Painful clichés are everywhere. ‘The truth,’ of course, ‘was ugly’. A child has ‘the face of an angel’. ‘As the years passed, she recognised the full value of Atticus’s wisdom.’ I suggest that you carry out an internet search for the phrase on p. 91, where Jean Louise marches into the church ‘with as much dignity as she could muster’. Google opens a door into a tawdry landscape of Mills & Boon and unambitious romances. Clichés of language cede to clichés of observation. Jean Louise, being wooed, stands with ‘her hands on her hips’ like Calamity Jane. A page later, being driven home, ‘with her head on his shoulder, Jean Louise was content’, and we are in the territory of someone who once saw a Doris Day movie. Clichés of observation give way to clichés of thought, and dark secrets in Atticus’s past are dutifully unveiled.
None of this ought to matter in the slightest. Go Set a Watchman is rather a bad novel that its author wrote on the way to writing a very good novel. The editor who originally saw some potential in this manuscript was sensitive but not extraordinary. The novel’s texture is routinely inept in the adult scenes, where Jean Louise sees something, reflects on it, thinks her way to a conclusion, raises her head and looks at something else to reflect on. It is, painfully, like someone trying to write like John Cheever.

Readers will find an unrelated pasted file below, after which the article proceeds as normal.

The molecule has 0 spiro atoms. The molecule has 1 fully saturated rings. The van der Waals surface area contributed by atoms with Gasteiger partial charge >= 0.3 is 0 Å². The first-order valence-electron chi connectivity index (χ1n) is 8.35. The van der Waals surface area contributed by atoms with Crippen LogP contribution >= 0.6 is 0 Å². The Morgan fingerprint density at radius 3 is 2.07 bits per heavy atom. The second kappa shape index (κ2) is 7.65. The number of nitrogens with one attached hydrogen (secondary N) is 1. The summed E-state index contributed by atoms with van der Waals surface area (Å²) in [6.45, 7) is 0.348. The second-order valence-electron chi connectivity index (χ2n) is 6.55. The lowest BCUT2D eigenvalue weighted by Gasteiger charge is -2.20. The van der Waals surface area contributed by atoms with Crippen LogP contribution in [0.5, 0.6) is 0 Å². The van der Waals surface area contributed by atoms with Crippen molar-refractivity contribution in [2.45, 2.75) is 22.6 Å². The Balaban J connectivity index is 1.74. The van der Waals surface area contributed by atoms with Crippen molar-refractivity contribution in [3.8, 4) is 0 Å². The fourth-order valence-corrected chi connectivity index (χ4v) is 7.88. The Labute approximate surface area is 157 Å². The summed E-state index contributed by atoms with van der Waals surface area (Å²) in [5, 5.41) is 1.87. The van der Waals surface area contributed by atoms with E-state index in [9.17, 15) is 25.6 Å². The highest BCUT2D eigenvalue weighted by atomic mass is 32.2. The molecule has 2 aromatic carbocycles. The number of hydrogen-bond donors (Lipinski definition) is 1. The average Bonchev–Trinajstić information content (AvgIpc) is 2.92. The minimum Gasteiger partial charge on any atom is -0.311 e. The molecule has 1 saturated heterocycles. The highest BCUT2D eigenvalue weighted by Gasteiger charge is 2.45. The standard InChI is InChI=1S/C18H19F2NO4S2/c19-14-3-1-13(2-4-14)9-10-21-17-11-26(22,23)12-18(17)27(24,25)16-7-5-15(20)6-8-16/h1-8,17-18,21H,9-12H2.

Strikingly, however, the book leaps into something like life when it gets to the childhood scenes with Jem and Dill. Here the writing is swift and funny. It cuts to the chase. It is warm and sympathetic, and neither sentimental nor full of internal ramblings. Lee was pushed in exactly the right direction. And with excellent judgment she set this first attempt to one side for nearly 60 years; having written To Kill a Mockingbird, she must have seen that the novel in the bottom drawer was just no good. It is hard to understand how Lee could have changed her mind in this regard. I expect the full story will come out in time.
This is an extract from this week’s issue of The Spectator, available from Thursday. Subscribe here.